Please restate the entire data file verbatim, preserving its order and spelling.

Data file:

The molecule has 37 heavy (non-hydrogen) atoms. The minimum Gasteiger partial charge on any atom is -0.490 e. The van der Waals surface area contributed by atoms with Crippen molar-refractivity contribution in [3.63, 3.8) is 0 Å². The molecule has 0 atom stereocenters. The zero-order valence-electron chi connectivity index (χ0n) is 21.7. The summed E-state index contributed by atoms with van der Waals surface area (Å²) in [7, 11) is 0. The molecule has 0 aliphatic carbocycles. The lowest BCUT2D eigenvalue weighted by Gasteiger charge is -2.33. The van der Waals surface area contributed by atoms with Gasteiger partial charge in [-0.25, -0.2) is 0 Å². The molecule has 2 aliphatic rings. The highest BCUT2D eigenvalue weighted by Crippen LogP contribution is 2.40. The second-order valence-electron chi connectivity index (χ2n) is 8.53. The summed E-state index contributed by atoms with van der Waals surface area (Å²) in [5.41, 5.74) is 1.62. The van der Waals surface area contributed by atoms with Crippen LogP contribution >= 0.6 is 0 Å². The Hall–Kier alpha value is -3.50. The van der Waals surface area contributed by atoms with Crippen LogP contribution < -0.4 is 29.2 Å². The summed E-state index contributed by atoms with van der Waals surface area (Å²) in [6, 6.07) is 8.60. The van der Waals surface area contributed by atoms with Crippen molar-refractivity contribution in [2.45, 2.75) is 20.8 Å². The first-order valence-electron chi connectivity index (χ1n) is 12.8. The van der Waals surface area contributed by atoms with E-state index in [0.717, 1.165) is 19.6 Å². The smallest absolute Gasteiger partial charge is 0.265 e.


The molecule has 37 heavy (non-hydrogen) atoms. The minimum Gasteiger partial charge on any atom is -0.490 e. The van der Waals surface area contributed by atoms with Crippen molar-refractivity contribution in [3.63, 3.8) is 0 Å². The molecule has 0 atom stereocenters. The zero-order valence-electron chi connectivity index (χ0n) is 21.7. The summed E-state index contributed by atoms with van der Waals surface area (Å²) in [7, 11) is 0. The molecule has 0 aliphatic carbocycles. The lowest BCUT2D eigenvalue weighted by Gasteiger charge is -2.33. The van der Waals surface area contributed by atoms with Gasteiger partial charge in [-0.25, -0.2) is 0 Å². The molecule has 2 aliphatic rings. The highest BCUT2D eigenvalue weighted by Crippen LogP contribution is 2.40. The second-order valence-electron chi connectivity index (χ2n) is 8.53. The summed E-state index contributed by atoms with van der Waals surface area (Å²) in [5.41, 5.74) is 1.62. The van der Waals surface area contributed by atoms with Crippen LogP contribution >= 0.6 is 0 Å². The Hall–Kier alpha value is -3.50. The van der Waals surface area contributed by atoms with Crippen LogP contribution < -0.4 is 29.2 Å². The summed E-state index contributed by atoms with van der Waals surface area (Å²) in [6, 6.07) is 8.60. The van der Waals surface area contributed by atoms with Crippen molar-refractivity contribution in [2.45, 2.75) is 20.8 Å². The first-order valence-electron chi connectivity index (χ1n) is 12.8. The van der Waals surface area contributed by atoms with E-state index in [0.717, 1.165) is 19.6 Å². The smallest absolute Gasteiger partial charge is 0.265 e.